In the cyclical movement of paradigms, this is the move from the logic of industriousness (that of building and constructing) to the logic of dialogue and the flow of information through networks of interconnectivity. Dialogue is a constraint then on the very nature of building, as it is fundamentally related to flow or circuitry, that that moves through buildings or between institutions. We can see this methodology in the movements of warfare, particularly that of the Iraq War and its related guerrilla insurgencies. “A new variation on an extremely old method of warfare has emerged. This new method is called systems disruption…It consists of simple attacks (using ad hoc weapons) on critical nodes of infrastructure — oil, gas, electricity, water, etc. These attacks, if properly targeted, can cause cascades of failure that sweep entire systems. The result is a paralyzed economy that produces costs that far outstrip the costs of the attack”[8]. Instead of head on confrontation, where forces are built up and resources planned for and excreted over distinct time phases and battlespaces, quick and stigmergic actions coalesce to destroy key infrastructure and cut across the planned space of the nation-state. In a similar manner social networks cut across and through the institutional facets of organisations, and the networked geography of globalisation cuts through the established spaces of states and national government.

It can also be seen in the developments of modern governance, “where ‘the state’ for many purposes has shrunk to little more than one ‘peak association’ among many”[9]. With the breakdown of industrial organisation with increasing globalisation and information flow that went beyond the control of nation-states, the centralised state as an economic planner and coordinator has been replaced by dialogic and associative governance, best exemplified through flexible treaty structures (within the UN and WTO) and transnational governmental frameworks like the EU. A new governing methodology of collibration has emerged, whereby the state is emplaced within the structures of governing associations, negotiating and influencing the direction of policy rather than centrally commanding and controlling it. This is governance defined by tweaks and shaping the larger playing field of which the state finds itself apart of so as to get their preferred policy into the mix. Here the neoliberal idea of setting ground rules and structuring the initial design of infrastructure comes to the fore. The development of quangos, the rise of NGOs in international development and the increasing influence of PMCs and non-state actors in matters of foreign policy and warfare are exemplary of a collibrative governance of competing/cooperating associations.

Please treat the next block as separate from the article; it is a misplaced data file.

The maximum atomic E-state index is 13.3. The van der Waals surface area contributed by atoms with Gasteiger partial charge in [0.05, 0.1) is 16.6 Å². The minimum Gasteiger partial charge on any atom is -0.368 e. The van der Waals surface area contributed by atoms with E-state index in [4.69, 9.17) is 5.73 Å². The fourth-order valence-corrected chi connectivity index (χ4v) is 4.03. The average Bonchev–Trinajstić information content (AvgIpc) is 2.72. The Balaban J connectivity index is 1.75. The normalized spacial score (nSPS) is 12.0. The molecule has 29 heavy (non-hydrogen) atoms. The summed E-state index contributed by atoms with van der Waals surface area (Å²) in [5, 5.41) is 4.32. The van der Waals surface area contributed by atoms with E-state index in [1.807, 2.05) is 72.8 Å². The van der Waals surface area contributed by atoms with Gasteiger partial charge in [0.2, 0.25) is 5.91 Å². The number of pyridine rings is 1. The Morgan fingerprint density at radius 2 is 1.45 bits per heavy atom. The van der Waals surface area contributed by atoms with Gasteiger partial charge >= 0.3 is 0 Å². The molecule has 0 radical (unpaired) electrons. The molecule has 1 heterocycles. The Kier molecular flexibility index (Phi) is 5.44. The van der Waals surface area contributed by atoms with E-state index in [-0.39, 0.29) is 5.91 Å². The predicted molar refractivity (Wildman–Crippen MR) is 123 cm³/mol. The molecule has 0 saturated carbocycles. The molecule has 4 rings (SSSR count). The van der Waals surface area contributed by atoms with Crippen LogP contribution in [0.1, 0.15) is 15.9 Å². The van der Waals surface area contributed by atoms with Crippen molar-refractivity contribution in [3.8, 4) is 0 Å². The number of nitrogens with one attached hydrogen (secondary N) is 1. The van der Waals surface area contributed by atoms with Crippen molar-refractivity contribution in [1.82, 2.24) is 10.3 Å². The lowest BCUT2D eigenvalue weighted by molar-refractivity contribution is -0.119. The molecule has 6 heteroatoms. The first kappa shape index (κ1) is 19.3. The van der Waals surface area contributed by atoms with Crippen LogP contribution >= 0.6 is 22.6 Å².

This cyclical movement presents constraints in each era, as the opportunities for growth in the established era become increasingly limited and the links between the stagnating present and yet-to-be established future decouple. Innovative investment flocks toward the new paradigm, yet with little in the way of direction, instead investing in anything linked with the future. Thus stories like Theranos and the debt-led growth of Uber, where in attempting to see where the network era ends and the next burgeoning era begins, investors see anything related to the sharing economy and the integration of software with the productive economy as money-makers. And this is where Marc Andreessen’s call to build falls down. It is an industrial ethos focused on large infrastructure projects, the maintenance and furtherance of higher education (“why can’t 100,000 or 1 million students a year attend Harvard?”[10]) and mass programmes around housebuilding and healthcare. These are very much the products of the early-mid 20th century industrial era, and they’re unlikely to return as the predominance of fluid communication, logistical and financial structures are maintained.